spread over it to keep it dry. Ho
paused a moment when ho saw Helen
and her littlo brother and gazed at
them in wonder.
"Well, say, now, what in the name o'
common sense are ye doin' out hero in
tho rain?" he stammered, removing his
pipe from his mouth.
"We are going somewhere," Helen
"Ye are, well where are you coin' ?"
oming from the muddy lane to the
tree where they were standing.
"I don't know," Helen said, sadly.
"we are hunting a new situation."
"A new situation," and Peto
knocked the ashes from his pipe
" wan't tho old one good enough ?"
"Yes, good enough for me, but 1 was
not good enough for it," said Helen,
"Oh yes, I understand now," said
Pete, removing his cap and scratching
his iron gray head, " I can sco through
it just like it were five-cent calico. Umph
Umph ! They didn't tell ye back to the
farm house why ye were discharged r
"No except they did not want a
"Well, perhaps they didn't ; and so
ye don t know where yer goiu ?
"Well, if ye'll come with mo I'll seo
that vc hev a night's lodgin'. I'm a
goin' to Mr. Arnold's to stay all night,
an1 it's the n euros t place for ye."
"Bnt Peto, 1 do not want to go there.
He. is the man who ruined us and
and took away our home. Oh, I iioyoi
want to get in his power again."
"I know ho's shoddy, he's a lazy
piece o' goods at best, filled up with
stareh an' colors not fast by any means.
but then, when he's paid for a night's
lodgin' I don't know any other house
yo could reach afore dark."
"Would it bo right for me to go
t'Sartinly, this child would die aforo
morning out o' doors, an' yo must
either go there or back to Mr. Stu
Helen had determined not to go back
to Mr. Stuarts, be tho consequences as
they might, and was forced to seek
lodging under the roof of an enemy.
Better, perhaps, would it havo been to
havo died in the woods, than for that
poor girl to have gone near, the house
of James Arnold.
"Well, boy, mount up hero on my
pack an' I'll carry ye," said Pete, in a
voice so cheerful that little Amos
laughed in spite of his suffering.
Helen helped him on the pack, which
tho peddler had not unslung, and then
gave him his crutches while she took up
the heavy carpet-bag.
MTTLE AMOS ON THE PEDDLlt'S PACK.
"They'll think I'm tho organ-grinder
man, little boy, and yer my monkey,"
said Pete, with a laugh so hearty that
Amos joined him, and a smile flitted
over the sad face of Helen.
The road was very muddy, and trav
eling difficulty It was fully three
fourths of a mile to the house of Mr.
Arnold, and tho roads were in such a ter
rible condition that Helen Lakcman,
with the largo carpet-bag, was almost
exhausted when she reached it.
Pete, the peddler, never seemed to
tire, but sung snatches of comic songs
as he plodded along, for tho amuse
ment of tho boy. Helen was very
much afraid that ho was tiring Pete
out, and begged tho peddler to let him
walk, but tho good-hearted fellow de
clared ho was "as fresh as tho colors on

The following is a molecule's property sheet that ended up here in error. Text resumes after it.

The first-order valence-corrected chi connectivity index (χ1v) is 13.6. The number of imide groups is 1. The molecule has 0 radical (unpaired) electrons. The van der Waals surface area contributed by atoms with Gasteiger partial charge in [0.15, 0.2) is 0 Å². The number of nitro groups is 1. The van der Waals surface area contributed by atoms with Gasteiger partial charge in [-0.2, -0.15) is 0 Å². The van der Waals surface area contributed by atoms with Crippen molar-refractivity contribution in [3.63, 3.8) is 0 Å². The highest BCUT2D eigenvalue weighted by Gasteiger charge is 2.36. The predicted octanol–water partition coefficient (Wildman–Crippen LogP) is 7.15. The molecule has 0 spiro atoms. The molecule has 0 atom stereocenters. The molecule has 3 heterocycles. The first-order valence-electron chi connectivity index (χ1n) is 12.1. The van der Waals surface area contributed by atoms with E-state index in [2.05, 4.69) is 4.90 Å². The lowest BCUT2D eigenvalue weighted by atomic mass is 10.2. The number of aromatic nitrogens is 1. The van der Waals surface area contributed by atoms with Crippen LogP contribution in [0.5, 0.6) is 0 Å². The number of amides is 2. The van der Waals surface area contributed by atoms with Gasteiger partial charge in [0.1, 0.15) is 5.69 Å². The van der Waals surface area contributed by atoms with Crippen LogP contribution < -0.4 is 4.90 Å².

his new bit calico, and clear through
without fadin1 or ravelin'."
Tho houso was reached at last, and
Mrs. Arnold, with her glasses on and
nose high in tho air, met them at tho
6!ir IS THK TIMET.
"Why, who aro these, anyway?" the
portly Mrs. Arnold asked, giving her
head a supercilious toss. Helen,
muddy and bedraggled, was hardly
recognizable, while tho misorablo
child on tho peddler's pack scarcely
looked liko a human.
"Don't yo know me, Missos Arnold?"
"Yos, this is Pote. tho peddlor, an'
lemnio see; why, ain't this Holuu Lako
man?" "It lu." said Helen, with all the
spirit she hid at command, for some
how sho regarded Mrs. Arnold in somo
way as the author of her present mis
"Why, yea, it is. Poor child! what
in the world brought you out in the
rain?" saitl Mrs. Arnold, looking first
down and then tossing her head high
in the air.
"I started out to find a new situation,
and we were caught in the rain. Pete
came along and kindly offered to assist
us this far."
"Well, now, Helen, I just need a girl
the worst kind for a few weeks, and if
you will stay here I will give you good
wages," said the artful woman, who,
even then, was revolving n plan in her
mind by which Helen could be "shipped
out of the country." She knew it would
not do to let her go to Jonathan
Evans', across Sandy Fork creek, for
they wanted gtrl the worst kind. By
some means she mus, be detained a few
days until a situation could be found
for her where Warren would never dis
cover her again.
"Why, bless mo ! child, you aro just
as wet as you can bev .nnd all bedrag
gled, too. Won't you go in to the fire ?
1 here a a good one in the kitchen, and
this poor, little, half-frozen child with
vou," said Mrs. Arnold, in her assumed
sympathetic manner, while sho kept
her head well elevated in the air, to
peep under her spectacles.
"By your leave, Mrs. Arnold," said
Pete, " I'll put down my pack in the
hall and go in the kitchen, too."
"Of course, Pete, tlo so ; you know
enough to make yourself at homo